Automated Atlas Annotation for Transgenic Mouse Lines

Ken Sugino (Brandeis University), Yao Cheng (Brandeis University), Sacha Nelson (Brandeis University)

The brain consists of a multitude of cell types that are connected in specific and intricate ways. The elucidation of neuronal cell types and their patterns of connection are critical steps in understanding brain function. However, while cellular phenotypes like morphology, marker expression and electrophysiology have successfully delineated component cell types in some brain regions, the identification of neuronal cell types in many other regions remains a matter of ongoing debate. Recently, transgenic mouse lines that label specific subpopulation of cells are being recognized as useful tools for the identification and investigation of neuronal cell types. Efforts in generating mouse lines for this purpose are underway in various places and a central database serving as a repository of information gained from those mouse lines is already established ( 

Two of the most useful types of information needed for each cell type identified in a transgenic mouse lines are 1) the  anatomical location of the labeled cells , and 2) the expression of previously recognized molecular markers, typically assessed in terms of the degree of overlap between cellular labeling and immunolabeling staining experiments. Those data can be analyzed manually, however, the work required is rather extensive (e.g.20 sections/line x 100 lines x 2 hr/section*person ~ 2 person-years) Hence, automated systems to replace or assist manual analysis are desired. 

Our approach for automated assignment of anatomical region consists of three steps: (1) detection of labeled cell bodies in each section, (2) registration of a series of sections from a given mouse line into a standard brain space such as Waxholm space, and (3) mapping the counts of detected cell bodies into anatomical regions assigned in the standard space. For the second problem of marker overlap counting, the cell body detection in one channel (i.e. step 1), is followed by detecting signal from one or more other channel (step 4). We have currently implemented steps (1) and (4), and are collaborating with other groups for realizing steps (2 and 3).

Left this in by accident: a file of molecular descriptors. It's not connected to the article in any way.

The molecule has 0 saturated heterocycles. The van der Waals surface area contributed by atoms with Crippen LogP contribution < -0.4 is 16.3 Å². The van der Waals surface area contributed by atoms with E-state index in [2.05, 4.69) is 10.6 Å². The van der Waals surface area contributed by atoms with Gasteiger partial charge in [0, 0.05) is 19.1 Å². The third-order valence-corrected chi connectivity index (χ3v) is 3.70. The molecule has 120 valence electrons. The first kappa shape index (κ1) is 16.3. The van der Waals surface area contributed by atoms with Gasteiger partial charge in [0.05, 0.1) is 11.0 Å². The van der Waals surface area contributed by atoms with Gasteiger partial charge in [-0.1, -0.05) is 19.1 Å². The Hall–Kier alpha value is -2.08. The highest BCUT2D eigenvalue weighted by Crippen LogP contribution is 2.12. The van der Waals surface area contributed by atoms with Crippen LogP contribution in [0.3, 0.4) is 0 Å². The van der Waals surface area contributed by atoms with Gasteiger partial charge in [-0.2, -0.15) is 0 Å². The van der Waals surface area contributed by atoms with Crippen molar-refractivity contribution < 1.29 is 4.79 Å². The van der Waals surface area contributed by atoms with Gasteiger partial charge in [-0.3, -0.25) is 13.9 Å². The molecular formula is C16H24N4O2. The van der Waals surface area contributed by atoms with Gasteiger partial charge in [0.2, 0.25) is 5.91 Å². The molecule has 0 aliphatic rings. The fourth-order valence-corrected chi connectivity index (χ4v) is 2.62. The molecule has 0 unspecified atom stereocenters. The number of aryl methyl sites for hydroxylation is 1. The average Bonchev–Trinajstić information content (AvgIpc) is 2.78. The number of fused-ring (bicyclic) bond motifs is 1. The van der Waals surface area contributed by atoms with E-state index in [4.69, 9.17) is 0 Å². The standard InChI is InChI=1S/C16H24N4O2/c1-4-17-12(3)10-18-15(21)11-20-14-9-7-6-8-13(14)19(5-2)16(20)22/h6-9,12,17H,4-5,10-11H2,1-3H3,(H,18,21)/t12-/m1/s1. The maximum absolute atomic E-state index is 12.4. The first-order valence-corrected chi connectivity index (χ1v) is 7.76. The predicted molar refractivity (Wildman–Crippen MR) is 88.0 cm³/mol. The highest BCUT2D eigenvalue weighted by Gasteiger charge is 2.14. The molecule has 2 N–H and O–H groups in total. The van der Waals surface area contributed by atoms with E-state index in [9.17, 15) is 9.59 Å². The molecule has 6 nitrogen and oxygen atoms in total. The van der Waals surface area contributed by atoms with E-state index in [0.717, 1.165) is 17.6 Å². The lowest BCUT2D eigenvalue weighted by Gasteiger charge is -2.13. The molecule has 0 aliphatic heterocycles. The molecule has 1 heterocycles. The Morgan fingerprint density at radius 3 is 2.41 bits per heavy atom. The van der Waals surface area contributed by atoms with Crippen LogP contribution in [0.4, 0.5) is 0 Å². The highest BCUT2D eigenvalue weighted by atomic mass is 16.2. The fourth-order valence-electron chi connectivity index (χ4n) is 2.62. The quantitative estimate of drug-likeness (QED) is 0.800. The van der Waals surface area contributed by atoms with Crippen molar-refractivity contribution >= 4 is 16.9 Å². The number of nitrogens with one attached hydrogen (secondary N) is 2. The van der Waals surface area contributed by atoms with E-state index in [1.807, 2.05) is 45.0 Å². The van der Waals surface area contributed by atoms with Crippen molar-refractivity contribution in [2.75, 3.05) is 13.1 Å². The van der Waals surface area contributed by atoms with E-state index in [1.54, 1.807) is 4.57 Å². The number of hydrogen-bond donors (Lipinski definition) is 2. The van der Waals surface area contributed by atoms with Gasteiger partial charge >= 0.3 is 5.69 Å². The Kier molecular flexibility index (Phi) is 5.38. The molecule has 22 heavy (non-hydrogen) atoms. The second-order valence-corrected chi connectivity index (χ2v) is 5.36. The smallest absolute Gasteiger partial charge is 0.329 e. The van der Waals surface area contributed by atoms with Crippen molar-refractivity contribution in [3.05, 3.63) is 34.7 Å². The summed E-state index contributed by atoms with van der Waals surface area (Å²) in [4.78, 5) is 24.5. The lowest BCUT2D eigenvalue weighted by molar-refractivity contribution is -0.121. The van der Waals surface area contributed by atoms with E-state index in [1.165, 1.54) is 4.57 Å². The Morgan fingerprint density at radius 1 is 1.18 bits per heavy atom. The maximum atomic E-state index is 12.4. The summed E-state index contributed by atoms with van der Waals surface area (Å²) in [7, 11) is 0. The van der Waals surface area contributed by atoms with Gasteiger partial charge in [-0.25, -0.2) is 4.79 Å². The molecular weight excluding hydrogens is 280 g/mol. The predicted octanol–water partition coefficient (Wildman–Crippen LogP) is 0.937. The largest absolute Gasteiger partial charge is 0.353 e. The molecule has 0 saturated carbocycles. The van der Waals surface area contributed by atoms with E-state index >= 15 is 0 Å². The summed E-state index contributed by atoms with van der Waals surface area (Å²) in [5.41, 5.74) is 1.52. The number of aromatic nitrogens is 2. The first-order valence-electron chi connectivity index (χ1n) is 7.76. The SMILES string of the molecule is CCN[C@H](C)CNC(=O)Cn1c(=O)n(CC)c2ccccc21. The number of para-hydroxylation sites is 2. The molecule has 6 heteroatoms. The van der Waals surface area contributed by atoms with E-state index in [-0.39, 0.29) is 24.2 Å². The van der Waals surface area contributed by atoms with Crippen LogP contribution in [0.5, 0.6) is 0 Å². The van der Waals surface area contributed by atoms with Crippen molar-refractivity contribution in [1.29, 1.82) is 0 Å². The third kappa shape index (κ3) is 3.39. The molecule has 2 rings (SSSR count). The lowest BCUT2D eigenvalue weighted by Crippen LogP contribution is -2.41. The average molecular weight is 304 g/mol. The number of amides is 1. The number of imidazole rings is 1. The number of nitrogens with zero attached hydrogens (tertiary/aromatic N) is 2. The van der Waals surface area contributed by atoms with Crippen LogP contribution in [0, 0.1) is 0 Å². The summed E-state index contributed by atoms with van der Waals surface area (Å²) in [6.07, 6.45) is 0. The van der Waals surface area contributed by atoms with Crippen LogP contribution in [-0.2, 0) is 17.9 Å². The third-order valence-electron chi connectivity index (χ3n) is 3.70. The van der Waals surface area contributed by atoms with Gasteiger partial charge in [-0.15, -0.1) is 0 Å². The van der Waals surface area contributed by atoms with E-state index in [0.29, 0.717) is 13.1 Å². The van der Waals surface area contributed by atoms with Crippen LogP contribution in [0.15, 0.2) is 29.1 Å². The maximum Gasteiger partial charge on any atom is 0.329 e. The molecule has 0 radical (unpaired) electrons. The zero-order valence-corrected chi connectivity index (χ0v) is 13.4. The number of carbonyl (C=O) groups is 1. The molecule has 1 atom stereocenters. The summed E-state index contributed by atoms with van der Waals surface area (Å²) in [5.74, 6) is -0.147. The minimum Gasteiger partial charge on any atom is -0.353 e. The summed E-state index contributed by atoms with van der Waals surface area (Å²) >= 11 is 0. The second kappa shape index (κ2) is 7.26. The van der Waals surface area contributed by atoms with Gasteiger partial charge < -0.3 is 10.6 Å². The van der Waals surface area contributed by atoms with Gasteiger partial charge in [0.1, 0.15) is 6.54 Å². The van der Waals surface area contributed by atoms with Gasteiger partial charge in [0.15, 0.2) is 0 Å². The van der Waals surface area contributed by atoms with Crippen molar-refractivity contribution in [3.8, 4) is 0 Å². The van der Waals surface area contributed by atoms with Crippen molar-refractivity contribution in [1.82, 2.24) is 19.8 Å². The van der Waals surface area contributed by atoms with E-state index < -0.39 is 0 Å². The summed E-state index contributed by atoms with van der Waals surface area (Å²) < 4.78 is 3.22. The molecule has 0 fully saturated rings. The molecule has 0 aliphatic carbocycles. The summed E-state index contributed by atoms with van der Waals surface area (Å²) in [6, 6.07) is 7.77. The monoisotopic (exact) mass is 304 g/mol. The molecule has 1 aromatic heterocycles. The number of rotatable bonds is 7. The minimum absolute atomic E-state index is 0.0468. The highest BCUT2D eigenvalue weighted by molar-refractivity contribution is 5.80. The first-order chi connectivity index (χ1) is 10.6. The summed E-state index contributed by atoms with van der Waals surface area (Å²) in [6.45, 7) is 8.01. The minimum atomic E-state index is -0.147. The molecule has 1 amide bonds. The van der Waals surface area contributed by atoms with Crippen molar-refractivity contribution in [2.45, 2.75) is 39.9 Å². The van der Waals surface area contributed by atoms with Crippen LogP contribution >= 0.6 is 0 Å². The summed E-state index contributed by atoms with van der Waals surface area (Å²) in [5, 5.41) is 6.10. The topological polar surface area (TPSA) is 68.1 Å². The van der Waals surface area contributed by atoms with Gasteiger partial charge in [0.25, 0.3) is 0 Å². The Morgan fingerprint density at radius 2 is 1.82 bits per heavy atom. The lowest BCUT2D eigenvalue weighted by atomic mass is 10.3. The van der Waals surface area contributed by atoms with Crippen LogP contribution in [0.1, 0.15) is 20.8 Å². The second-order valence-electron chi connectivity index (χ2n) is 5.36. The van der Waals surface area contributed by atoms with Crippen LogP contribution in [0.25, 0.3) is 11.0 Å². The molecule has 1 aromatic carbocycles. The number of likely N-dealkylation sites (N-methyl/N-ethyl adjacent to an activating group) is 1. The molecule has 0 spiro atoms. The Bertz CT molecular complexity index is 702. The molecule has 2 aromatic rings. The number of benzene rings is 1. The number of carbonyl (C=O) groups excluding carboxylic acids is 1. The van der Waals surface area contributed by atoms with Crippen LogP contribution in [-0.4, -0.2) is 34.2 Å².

Automated Atlas Annotation for Transgenic Mouse Lines
(A) Input Image (8713x4424 pixels) and (B) Detected cell bodies. (C) Summary of overlap counting between various mouse lines (Cre knock-in to GAD2:Gad2, CST:Cortistatin, CRH:Corticotropin releasing hormone, VIP:Vasoactive intestinal polypeptide, CR: Calbindin 2 PV: Parvalbumin locus) and antibodies (SOM Ab: Somatostatin antibody, PV Ab: Parvalbumin antibody, CR Ab: Calretinin (Calbindin 2) antibody). (D) Example of overlap analysis.
Preferred presentation format: Poster
Topic: Digital atlasing

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